The Cavaliers Drum and Bugle Corps

The Cavaliers are a World Class (formerly "Division I") drum and bugle corps based in Rosemont, Illinois and founded in 1948 by Donald Warren, and are a member corps of Drum Corps International. The Cavaliers are currently under the direction of Bruno Zuccala. Known to fans as the "Cavies" and the "Green Machine", the Cavaliers are one of only two all-male corps in the activity, the other being the Madison Scouts.

History

The Cavaliers Drum and Bugle Corps was founded in 1948 by Don Warren. He is the only person to ever serve as corps president for the Cavaliers - a role he has filled for nearly 60 years. Don is also one of the inaugural members of the Drum Corps International Hall of Fame. When the group was created, it was known as "Boy Scout Troop 111 Drum and Bugle Corps". Today the Cavaliers are sponsored by the village of Rosemont, Illinois. The corps songs of the Cavaliers are "Over the Rainbow" (since 1951) and "The Corps Song", set to the tune of "Semper Paratus" ("Always Ready," the Coast Guard Hymn). The corps cheer or battle cry is "Splooie"; the meaning of the word is known only to members who have been initiated into the Cavalier brotherhood, a process taking two years to achieve; the only one year marchers to know the meaning of "Splooie" are "rook-outs" (a member joining at the age of 21, thus only having one year to march). The Cavaliers were the first marching unit to use and standardize pitched (tonal) bass drum tuning.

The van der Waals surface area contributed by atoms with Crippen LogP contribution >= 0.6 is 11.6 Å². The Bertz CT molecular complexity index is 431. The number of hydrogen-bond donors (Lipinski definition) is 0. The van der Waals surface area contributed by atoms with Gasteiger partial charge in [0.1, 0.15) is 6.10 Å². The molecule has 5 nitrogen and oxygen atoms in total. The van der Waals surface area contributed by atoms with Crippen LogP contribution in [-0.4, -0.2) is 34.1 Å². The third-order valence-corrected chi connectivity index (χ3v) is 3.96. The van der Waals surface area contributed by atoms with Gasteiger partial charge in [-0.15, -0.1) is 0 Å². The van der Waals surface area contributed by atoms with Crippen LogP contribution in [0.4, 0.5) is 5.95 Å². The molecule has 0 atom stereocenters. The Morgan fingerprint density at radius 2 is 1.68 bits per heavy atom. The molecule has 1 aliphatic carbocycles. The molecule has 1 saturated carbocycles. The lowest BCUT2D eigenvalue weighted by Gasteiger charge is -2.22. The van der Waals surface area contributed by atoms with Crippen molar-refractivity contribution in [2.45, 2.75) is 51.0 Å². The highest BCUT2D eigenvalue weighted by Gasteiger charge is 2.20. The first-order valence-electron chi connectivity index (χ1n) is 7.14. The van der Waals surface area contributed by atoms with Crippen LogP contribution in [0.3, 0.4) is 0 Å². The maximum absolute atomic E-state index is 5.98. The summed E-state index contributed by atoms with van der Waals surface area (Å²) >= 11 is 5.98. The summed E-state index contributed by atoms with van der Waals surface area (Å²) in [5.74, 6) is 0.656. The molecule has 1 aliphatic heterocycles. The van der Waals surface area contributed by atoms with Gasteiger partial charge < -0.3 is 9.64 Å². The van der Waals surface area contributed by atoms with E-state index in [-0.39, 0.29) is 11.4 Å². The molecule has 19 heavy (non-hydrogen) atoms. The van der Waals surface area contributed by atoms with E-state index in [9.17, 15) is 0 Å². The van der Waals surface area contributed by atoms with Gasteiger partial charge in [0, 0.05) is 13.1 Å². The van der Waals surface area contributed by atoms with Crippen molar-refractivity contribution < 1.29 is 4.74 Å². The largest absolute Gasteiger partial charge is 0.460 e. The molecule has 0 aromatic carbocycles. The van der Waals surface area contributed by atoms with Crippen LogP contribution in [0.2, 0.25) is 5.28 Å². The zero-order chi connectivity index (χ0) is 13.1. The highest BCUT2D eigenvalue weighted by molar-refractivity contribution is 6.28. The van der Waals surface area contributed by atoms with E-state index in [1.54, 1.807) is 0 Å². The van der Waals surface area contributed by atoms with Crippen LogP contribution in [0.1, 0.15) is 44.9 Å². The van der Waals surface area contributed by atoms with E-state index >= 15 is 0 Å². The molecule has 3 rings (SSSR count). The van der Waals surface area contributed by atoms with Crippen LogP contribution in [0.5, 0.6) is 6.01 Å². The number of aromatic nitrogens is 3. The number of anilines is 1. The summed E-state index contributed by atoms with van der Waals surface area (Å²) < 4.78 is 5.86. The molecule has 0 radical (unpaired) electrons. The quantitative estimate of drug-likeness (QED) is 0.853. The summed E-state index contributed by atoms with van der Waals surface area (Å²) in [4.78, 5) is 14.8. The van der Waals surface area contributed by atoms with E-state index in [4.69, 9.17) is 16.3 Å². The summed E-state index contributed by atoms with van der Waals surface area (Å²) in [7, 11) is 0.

The corps has a long history of success in the competitive ranks of Drum Corps International (DCI) as well as the earlier VFW and American Legion Championship years in the 1950s-1970s. The Cavaliers have won more championships (Drum Corps International, VFW, American Legion, and Winter Guard International championships included) and contests than any other drum and bugle corps in the history of the activity. They are the only junior drum and bugle corps, besides the Blue Devils(1982 and 1994) to experience two undefeated seasons - 1961 and 2002. The Cavaliers also hold the record for the most consecutive victories of any drum and bugle corps with 63 first place finishes in a row over three seasons, breaking the previous record of 51 wins in a row held by the Blue Devils; the Cavaliers' streak was broken by the Blue Devils on July 26, 2003. The Cavaliers also achieved a three-peat in the winter color guard activity, winning the Winter Guard International Championship in 1981, 1982, and 1983. They have played for four Presidents of the United States (Harry Truman, Dwight Eisenhower, John F. Kennedy, and Lyndon Johnson). Also, select members of the corps were chosen in 2005 to appear on The Oprah Winfrey Show to portray a college marching band. Their marching designs and fundamental marching technique revolutionized the marching band and drum corps idiom through the late 1980s, the entire decade of the 1990s, and still to this day.